The surgical team who looked after me at the beginning of my journey was exceptional. The pre-op team are specialists in putting you at ease. The OR nurses held my hand right through falling asleep – thank you! They were smart and funny, and incredibly compassionate. The aenesthetist was hilarious, and made me laugh out loud – and that’s saying something when you’re lying there waiting for the team to cut the cancer out of you. He was a special person, and I’m especially grateful for his expertise in not only keeping me asleep and alive during the operation, but making sure the formula he used did not make me nauseous when I woke up. (Make that grateful with a capital G.) And the post-op nurse who made sure I came out of my aenesthetic fog well, and got me ready to discharge (and warned me about the blue pee) – what a treat she was! My incredibly talented surgeon – who delayed her vacation by one day so she could do my surgery – ensured that the tumour was removed, the margins clean and my wounds stitched so perfectly they healed without issue. The care given me by this talented team was exceptional – thank you!

To the radiology team who gave me my daily zaps – thank you for your dedication to precision and your unfailing compassion. Every day you aligned the machine to the exact angles and doses. And you always asked how I was, what my day was like, and put me at ease. You made lying alone in that lead-lined room with a massive machine a little less scary, and I’m grateful.

My radiation oncologist deserves a special thanks, not only for his skill and professionalism, but also for his patience as I struggled to make life-impacting decisions about the course of my treatment. They were big decisions, and he took the time to carefully walk through the options with me, not once but several times. I’m deeply grateful for his caring approach to help me figure out what I wanted to do. Thank you!

I’ve saved the best for last. My medical oncologist is a saint. Her skill, wisdom and careful explanations of my options and what lay ahead are the reason I am alive today. Grateful doesn’t begin to cover it. She had my back every step of the way. Like my radiation oncologist, she has endless patience. She carefully listened to all my concerns, and walked through everything step by step in language I could understand. She has that unique blend of compassion and firmness – caring and empathy for the times I needed support, and no hesitation to put her foot down on the no side when necessary. Thank you seems inadequate to express how grateful I am.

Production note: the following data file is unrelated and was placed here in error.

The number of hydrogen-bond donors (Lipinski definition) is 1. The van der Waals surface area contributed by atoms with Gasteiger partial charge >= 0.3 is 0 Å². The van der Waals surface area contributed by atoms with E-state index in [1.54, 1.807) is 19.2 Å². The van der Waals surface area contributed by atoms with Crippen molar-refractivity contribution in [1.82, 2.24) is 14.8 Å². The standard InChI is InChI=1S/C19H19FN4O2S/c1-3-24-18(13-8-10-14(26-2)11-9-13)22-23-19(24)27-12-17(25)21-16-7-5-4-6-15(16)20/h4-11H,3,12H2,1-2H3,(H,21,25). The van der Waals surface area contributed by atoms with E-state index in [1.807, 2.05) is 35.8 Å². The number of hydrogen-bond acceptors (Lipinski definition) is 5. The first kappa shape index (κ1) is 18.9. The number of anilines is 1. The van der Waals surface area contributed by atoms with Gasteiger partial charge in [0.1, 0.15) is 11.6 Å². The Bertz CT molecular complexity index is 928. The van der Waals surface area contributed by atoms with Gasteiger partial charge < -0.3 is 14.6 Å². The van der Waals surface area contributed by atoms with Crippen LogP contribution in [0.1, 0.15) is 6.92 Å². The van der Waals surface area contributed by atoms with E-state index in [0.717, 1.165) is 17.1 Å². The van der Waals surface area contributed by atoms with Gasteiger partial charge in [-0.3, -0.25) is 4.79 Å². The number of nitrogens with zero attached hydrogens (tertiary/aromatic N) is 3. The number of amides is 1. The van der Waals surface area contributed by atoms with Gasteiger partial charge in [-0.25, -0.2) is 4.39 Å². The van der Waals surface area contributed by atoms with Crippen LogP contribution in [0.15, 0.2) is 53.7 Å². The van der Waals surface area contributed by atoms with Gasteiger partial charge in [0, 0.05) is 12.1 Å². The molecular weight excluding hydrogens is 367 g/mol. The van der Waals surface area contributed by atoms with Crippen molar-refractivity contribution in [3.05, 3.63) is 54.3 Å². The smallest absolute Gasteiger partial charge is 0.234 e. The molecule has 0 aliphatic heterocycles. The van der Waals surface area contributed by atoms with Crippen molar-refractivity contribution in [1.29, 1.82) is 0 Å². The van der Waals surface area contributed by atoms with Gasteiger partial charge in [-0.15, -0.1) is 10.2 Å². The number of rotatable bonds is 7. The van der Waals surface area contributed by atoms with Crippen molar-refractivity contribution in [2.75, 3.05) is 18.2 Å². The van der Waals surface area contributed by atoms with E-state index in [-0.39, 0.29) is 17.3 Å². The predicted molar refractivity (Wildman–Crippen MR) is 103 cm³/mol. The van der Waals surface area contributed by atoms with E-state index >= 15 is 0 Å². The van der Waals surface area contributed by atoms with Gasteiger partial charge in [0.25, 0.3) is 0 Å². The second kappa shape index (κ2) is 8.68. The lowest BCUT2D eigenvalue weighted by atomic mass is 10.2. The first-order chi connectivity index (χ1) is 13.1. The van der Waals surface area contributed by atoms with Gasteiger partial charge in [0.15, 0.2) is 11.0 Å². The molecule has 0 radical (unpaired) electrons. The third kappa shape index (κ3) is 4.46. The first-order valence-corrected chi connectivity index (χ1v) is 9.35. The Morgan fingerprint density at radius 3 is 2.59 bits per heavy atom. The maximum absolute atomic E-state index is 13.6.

It takes a village, they say. My village totally rocks. Thank you to the incredible team at the BC Cancer Agency!

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I’ve spent a lot of time looking back these past couple of months. My series of first anniversaries are well underway. Finding out chemo was a for sure instead of a maybe. Starting chemo. Losing my hair. These are not things I ever wanted to think about again. Too many dark moments.

A year ago, I was half way through chemotherapy. By this point I was bald. I had a closet full of hats and scarves and had figured out how to manage most of the side effects. Hard to believe it’s been a year.

I have to say that it’s not that much fun looking back, unsurprisingly. When you’re going through it, you are focused on the outcome, on being positive, on channeling energy to the fight. The emotional journey of looking back is like a roller coaster – highs of being thrilled to have made it through happy and healthy, and lows revisiting the fear and mental toughness that it took to get through. It is draining. I don’t want to spend a lot of time “there”, but I also don’t want to ignore it, either.

It’s been a good year, in every way. My recovery is on track. I’m feeling better. My energy is good. I finally lost the pounds and puffiness the side-effect managing steroids put on! I feel less and less like a cancer patient and more and more like the old me. My body is doing well.

Last year I was too sick to eat Thanksgiving dinner. One of my scheduled chemo dates was the Thursday before Thanksgiving. This year, I’m ready for stuffing and roast potatoes. And gravy. And pumpkin pie – having just completed sugar-free September with the Canadian Cancer Society.

The best way out is through. I am almost through my firsts.

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Just when you think it’s safe to go back in the water …

I’ve crossed a bunch of first anniversaries over the past six weeks. Getting my diagnosis, MRIs, surgery. A year ago I was just past my surgery and doing very well. I started physio treatments the day after surgery to recover as best I could and – critical to me – ward off lymphedema. I was very concerned that my sentinel node biopsy could cause lymphedema, so worked proactively to do everything within my power to give my traumatized lymph system the best chance possible to recover and function well.

Until April (10 months and counting after surgery), it seemed to have worked. I had no sign of puffy limbs or dysfunctional joints. Then I noticed that my left breast was slightly puffy – my bra left a dent in my skin that lasted for up to three hours after I took it off at the end of the day. At first I wasn’t fussed – I figured it was a bit of a bonus that now my left breast was again the same size as my right! 🙂 My left hand was getting slightly puffy around my thumb – very slight, but it felt like the ‘cording’ tightness I’d experienced during my surgical recovery when the three lymph nodes were removed. The breast dent went away over night and the thumb was normal by morning, the pattern repeating daily.